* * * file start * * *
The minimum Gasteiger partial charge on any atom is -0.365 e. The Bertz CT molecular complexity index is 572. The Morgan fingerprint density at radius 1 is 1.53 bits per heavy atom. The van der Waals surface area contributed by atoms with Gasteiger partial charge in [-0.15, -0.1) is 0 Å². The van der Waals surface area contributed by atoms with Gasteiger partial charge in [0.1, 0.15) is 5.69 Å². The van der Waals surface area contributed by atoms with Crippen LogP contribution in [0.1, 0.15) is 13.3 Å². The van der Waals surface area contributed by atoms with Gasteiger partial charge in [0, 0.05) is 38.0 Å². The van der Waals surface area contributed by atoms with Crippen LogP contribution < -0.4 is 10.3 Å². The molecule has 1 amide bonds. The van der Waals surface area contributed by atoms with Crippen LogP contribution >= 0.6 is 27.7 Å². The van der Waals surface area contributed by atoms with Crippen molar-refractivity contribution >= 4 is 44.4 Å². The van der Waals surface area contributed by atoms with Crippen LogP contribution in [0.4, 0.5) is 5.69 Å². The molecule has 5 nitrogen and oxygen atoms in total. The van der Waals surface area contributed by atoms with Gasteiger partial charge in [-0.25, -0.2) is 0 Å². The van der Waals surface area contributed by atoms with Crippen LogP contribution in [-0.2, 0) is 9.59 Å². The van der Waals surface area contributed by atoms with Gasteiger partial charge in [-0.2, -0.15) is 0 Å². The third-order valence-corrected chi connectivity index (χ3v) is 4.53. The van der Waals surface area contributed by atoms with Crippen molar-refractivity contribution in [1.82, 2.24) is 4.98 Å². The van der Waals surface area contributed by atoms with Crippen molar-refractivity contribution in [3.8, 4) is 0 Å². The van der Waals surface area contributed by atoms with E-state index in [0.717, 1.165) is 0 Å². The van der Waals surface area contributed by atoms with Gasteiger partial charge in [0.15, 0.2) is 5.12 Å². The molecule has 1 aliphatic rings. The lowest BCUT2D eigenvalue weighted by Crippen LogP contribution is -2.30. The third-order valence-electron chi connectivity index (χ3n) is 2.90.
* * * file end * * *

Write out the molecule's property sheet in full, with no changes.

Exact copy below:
The minimum Gasteiger partial charge on any atom is -0.365 e. The Bertz CT molecular complexity index is 572. The Morgan fingerprint density at radius 1 is 1.53 bits per heavy atom. The van der Waals surface area contributed by atoms with Gasteiger partial charge in [-0.15, -0.1) is 0 Å². The van der Waals surface area contributed by atoms with Gasteiger partial charge in [0.1, 0.15) is 5.69 Å². The van der Waals surface area contributed by atoms with Crippen LogP contribution in [0.1, 0.15) is 13.3 Å². The van der Waals surface area contributed by atoms with Gasteiger partial charge in [0, 0.05) is 38.0 Å². The van der Waals surface area contributed by atoms with Crippen LogP contribution < -0.4 is 10.3 Å². The molecule has 1 amide bonds. The van der Waals surface area contributed by atoms with Crippen LogP contribution >= 0.6 is 27.7 Å². The van der Waals surface area contributed by atoms with Crippen molar-refractivity contribution >= 4 is 44.4 Å². The van der Waals surface area contributed by atoms with Crippen LogP contribution in [0.4, 0.5) is 5.69 Å². The molecule has 5 nitrogen and oxygen atoms in total. The van der Waals surface area contributed by atoms with Gasteiger partial charge in [-0.25, -0.2) is 0 Å². The van der Waals surface area contributed by atoms with Crippen LogP contribution in [-0.2, 0) is 9.59 Å². The van der Waals surface area contributed by atoms with Gasteiger partial charge in [-0.2, -0.15) is 0 Å². The third-order valence-corrected chi connectivity index (χ3v) is 4.53. The van der Waals surface area contributed by atoms with Crippen molar-refractivity contribution in [1.82, 2.24) is 4.98 Å². The van der Waals surface area contributed by atoms with Crippen molar-refractivity contribution in [3.8, 4) is 0 Å². The van der Waals surface area contributed by atoms with E-state index in [0.717, 1.165) is 0 Å². The van der Waals surface area contributed by atoms with Gasteiger partial charge in [0.15, 0.2) is 5.12 Å². The molecule has 1 aliphatic rings. The lowest BCUT2D eigenvalue weighted by Crippen LogP contribution is -2.30. The third-order valence-electron chi connectivity index (χ3n) is 2.90.